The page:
Commentary

Doug Flutie staying busy with projects

Originally Published: September 6, 2010
By Adam Watson | Special to Page 2

Doug FlutieDavid Goldman/AP ImagesCapital One's Bill McDonald is joined by athletes from left, Doug Flutie, Clark Kellogg, Brandi Chastain, Lisa Leslie, Robin Ventura and broadcaster Rece Davis, to unveil the Cup.

Doug Flutie just might be busier these days than he ever was playing football.

The former NFL and CFL quarterback heads up the Doug Flutie Jr. Foundation for Autism, plays in two baseball leagues, plays drums in a band with his brothers and still manages to toss the pigskin around on the occasional Sunday.

Flutie has also just been named to the advisory board of the Capital One Cup; a new program where NCAA Division I athletics programs will be graded for their cumulative on-field performance. The top two schools will each receive $200,000 for graduate-level scholarships for student-athletes and will be announced at the ESPY Awards.

Page 2 got to talk with Flutie about the new program and what's been keeping him busy since he retired from football.

What do you think about being a part of the Capital One Cup?

"It's pretty exciting. I'm fired up to be a part of it. The Capital One Cup will be awarded by a point system that shows excellence in all sports- football, basketball, baseball all the way to field hockey, tennis, volleyball, you name it. It'll become bragging rights on campus."

How often do you get a chance to throw the football around these days?

"Once and a while during the spring. My nephew and his buddies every Sunday morning throughout the entire year -- they go out for about two hours and play touch football. Every now and then, for the fun of it, I'll go down and quarterback. I'm all-time QB."

You play on two baseball teams -- the Natick Knights, who are in the over-30 Boston Men's Baseball League, and the Reading Bulldogs, an Intercity Baseball League team with guys half your age. Which one do you like better?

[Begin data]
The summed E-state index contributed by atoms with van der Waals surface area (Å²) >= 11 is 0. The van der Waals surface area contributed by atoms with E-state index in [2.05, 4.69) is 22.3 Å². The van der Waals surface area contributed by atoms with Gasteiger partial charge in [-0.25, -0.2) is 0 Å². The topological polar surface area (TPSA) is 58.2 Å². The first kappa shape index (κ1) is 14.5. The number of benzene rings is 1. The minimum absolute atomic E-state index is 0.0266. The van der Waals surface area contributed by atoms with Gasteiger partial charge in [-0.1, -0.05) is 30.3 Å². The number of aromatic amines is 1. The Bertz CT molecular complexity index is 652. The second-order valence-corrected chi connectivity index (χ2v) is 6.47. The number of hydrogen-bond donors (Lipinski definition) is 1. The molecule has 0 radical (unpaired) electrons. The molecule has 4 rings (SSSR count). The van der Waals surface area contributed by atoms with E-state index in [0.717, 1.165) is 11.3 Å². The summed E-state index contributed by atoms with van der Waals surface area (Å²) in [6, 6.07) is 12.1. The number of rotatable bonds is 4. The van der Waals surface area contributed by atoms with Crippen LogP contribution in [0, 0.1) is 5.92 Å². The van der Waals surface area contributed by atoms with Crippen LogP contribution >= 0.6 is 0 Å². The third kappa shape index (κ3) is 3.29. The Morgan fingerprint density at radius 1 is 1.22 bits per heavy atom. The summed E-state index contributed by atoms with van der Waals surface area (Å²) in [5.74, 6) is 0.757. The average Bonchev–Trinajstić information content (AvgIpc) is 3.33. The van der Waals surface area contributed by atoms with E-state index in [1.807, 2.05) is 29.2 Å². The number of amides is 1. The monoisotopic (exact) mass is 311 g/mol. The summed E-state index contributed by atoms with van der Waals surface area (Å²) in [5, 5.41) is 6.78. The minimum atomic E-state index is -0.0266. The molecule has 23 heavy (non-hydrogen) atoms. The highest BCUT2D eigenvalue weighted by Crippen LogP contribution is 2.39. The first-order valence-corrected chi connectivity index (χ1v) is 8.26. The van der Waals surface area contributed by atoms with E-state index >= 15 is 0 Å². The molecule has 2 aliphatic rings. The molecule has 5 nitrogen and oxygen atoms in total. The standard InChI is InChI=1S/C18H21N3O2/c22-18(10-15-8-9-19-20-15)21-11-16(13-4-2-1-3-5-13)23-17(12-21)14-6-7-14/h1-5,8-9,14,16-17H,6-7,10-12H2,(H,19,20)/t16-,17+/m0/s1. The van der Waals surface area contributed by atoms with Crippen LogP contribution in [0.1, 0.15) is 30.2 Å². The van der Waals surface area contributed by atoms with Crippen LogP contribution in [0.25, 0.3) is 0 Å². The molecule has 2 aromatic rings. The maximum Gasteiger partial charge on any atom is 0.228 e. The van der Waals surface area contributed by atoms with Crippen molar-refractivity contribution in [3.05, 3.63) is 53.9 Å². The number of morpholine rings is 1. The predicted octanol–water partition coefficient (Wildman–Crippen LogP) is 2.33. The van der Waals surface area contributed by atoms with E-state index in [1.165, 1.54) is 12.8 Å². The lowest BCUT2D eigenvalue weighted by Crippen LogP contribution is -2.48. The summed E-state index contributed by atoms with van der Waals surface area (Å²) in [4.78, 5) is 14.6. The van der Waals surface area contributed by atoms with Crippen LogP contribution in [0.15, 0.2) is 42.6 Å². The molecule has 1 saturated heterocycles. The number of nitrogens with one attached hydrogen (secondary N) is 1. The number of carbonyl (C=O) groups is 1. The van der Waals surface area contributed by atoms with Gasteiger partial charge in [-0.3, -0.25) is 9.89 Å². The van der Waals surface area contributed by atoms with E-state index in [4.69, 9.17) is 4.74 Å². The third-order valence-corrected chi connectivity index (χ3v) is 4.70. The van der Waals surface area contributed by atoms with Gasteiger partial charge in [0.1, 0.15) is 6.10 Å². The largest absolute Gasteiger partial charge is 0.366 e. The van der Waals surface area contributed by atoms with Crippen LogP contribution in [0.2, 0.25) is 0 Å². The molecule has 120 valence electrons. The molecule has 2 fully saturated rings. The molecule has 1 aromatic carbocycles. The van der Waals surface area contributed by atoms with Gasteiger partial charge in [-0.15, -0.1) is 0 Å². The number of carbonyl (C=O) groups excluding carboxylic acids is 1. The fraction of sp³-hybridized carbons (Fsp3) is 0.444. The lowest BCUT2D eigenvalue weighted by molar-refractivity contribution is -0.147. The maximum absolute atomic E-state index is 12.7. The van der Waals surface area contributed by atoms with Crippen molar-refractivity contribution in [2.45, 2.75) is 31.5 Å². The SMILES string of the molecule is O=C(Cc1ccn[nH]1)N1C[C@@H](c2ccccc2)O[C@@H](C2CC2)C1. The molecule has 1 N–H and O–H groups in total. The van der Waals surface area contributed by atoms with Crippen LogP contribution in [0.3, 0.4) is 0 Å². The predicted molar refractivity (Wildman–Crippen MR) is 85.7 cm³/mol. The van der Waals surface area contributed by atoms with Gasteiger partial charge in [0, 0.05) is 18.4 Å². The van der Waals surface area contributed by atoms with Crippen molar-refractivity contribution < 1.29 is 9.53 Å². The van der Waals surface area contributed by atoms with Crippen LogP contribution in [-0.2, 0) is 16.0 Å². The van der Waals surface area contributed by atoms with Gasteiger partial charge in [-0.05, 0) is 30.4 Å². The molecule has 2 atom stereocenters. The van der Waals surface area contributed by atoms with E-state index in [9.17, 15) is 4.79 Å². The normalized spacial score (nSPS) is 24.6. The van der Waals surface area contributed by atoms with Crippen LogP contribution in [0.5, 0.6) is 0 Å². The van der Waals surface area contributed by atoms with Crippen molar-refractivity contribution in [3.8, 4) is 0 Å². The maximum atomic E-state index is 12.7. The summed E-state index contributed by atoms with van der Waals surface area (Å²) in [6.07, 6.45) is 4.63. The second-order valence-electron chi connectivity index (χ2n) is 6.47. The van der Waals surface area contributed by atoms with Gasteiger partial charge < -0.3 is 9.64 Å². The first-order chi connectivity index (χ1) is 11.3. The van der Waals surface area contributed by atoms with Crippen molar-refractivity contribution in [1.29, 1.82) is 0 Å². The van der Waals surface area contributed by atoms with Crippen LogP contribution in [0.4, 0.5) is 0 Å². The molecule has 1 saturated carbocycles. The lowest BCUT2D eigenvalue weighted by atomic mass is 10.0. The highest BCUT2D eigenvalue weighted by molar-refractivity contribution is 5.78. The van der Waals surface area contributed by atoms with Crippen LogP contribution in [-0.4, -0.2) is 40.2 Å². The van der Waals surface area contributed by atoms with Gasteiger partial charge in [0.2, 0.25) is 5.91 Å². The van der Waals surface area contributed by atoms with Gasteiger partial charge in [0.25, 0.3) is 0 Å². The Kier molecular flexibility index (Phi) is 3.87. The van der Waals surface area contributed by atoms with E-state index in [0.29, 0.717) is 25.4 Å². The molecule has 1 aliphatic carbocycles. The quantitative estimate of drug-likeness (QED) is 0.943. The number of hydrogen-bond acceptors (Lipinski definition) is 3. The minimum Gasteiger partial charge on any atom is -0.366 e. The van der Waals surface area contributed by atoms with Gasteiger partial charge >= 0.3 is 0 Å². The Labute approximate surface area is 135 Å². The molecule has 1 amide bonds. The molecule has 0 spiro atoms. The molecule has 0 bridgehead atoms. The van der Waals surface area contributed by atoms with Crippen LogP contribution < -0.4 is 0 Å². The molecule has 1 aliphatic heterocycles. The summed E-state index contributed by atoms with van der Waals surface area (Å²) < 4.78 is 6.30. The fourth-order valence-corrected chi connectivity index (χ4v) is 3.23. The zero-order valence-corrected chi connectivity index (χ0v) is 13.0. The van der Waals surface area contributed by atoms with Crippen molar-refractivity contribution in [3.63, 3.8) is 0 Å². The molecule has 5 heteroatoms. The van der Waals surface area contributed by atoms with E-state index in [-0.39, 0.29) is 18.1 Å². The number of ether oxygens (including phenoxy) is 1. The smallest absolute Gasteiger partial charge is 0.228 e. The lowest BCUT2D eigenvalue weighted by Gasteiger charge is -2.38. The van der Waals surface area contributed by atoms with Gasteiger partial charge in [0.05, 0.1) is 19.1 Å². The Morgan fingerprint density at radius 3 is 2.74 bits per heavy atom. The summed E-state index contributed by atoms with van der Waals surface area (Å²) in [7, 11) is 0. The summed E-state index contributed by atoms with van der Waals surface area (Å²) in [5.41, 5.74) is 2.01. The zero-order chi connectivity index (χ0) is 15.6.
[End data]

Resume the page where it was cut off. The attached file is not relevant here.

"I really do enjoy the Knights thing. It's all guys that I played back in high school with. We've known each other for 30 years, and it's so much fun. We're older than the average team in the league, and we've still done well. It's a blast. We can read each other's minds at this point. The Reading team was a couple kids I had coached in Legion ball and they wanted me to play for them. It was fun, but it was a big challenge keeping up. The Knights is just my little pet team, though."

You and your brothers have had the Flutie Brothers Band for over 20 years now. What's your favorite song to play?

"My favorite song to play is "Smokin'" by Boston. I actually had a chance to play that with the band Boston live. The one that brings the house down is at the end of the night we'll play "Rock and Roll All Nite" by KISS. Cheesy as it is, it's just fun. Everybody's singing, everybody's dancing, everybody's up and we have fun. We have a blast."

At 5 foot 10, you were considered an undersized quarterback. How great was it to watch another shorter than average QB and your former teammate, Drew Brees, win the Super Bowl?

"It was great. There were some knocks on Drew going into it about his height. The thing I love about Drew is that nothing has been handed to him. He's had to earn everything. I admire him so much for that. To be able to be there with [Drew's wife] Brittany and his family throughout that game was very special for me."

Let's talk about the Flutie Curse. (Wade Phillips hadn't won a playoff game since benching Flutie for the Bills '99 postseason.) Phillips finally broke it last year with the Cowboys. Considering Dallas is hosting the Super Bowl and the curse is lifted, can Phillips and his team win it all now?

"(Laughs) I hope he does well. I really loved playing for Wade and respect him. I wish him all the best and I think they'll do well this year."

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